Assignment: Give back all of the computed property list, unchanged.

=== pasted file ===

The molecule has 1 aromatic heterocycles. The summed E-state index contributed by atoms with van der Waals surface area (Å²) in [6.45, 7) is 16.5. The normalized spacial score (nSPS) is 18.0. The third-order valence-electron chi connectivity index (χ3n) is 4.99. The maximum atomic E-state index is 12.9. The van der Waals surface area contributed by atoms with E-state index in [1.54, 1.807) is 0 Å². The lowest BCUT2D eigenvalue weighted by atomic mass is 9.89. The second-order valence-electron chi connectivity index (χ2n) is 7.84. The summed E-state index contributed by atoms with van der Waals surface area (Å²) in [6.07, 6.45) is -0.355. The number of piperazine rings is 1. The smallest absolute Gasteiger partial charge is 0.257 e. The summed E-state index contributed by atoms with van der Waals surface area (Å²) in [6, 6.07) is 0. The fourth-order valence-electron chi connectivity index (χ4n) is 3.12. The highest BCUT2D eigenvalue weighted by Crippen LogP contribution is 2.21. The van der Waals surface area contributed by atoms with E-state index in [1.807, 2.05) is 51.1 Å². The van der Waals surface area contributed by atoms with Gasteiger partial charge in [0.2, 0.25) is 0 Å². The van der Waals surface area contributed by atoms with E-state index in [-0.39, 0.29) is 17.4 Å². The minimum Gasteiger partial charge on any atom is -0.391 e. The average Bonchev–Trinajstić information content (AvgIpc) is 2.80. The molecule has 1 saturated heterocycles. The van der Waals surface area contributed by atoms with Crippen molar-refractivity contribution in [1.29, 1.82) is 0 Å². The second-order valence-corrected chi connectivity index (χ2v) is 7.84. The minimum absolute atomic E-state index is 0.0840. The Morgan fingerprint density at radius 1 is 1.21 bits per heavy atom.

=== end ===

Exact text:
The molecule has 1 aromatic heterocycles. The summed E-state index contributed by atoms with van der Waals surface area (Å²) in [6.45, 7) is 16.5. The normalized spacial score (nSPS) is 18.0. The third-order valence-electron chi connectivity index (χ3n) is 4.99. The maximum atomic E-state index is 12.9. The van der Waals surface area contributed by atoms with E-state index in [1.54, 1.807) is 0 Å². The lowest BCUT2D eigenvalue weighted by atomic mass is 9.89. The second-order valence-electron chi connectivity index (χ2n) is 7.84. The summed E-state index contributed by atoms with van der Waals surface area (Å²) in [6.07, 6.45) is -0.355. The number of piperazine rings is 1. The smallest absolute Gasteiger partial charge is 0.257 e. The summed E-state index contributed by atoms with van der Waals surface area (Å²) in [6, 6.07) is 0. The fourth-order valence-electron chi connectivity index (χ4n) is 3.12. The highest BCUT2D eigenvalue weighted by Crippen LogP contribution is 2.21. The van der Waals surface area contributed by atoms with E-state index in [1.807, 2.05) is 51.1 Å². The van der Waals surface area contributed by atoms with Gasteiger partial charge in [0.2, 0.25) is 0 Å². The van der Waals surface area contributed by atoms with E-state index in [-0.39, 0.29) is 17.4 Å². The minimum Gasteiger partial charge on any atom is -0.391 e. The average Bonchev–Trinajstić information content (AvgIpc) is 2.80. The molecule has 1 saturated heterocycles. The van der Waals surface area contributed by atoms with Crippen molar-refractivity contribution in [1.29, 1.82) is 0 Å². The second-order valence-corrected chi connectivity index (χ2v) is 7.84. The minimum absolute atomic E-state index is 0.0840. The Morgan fingerprint density at radius 1 is 1.21 bits per heavy atom.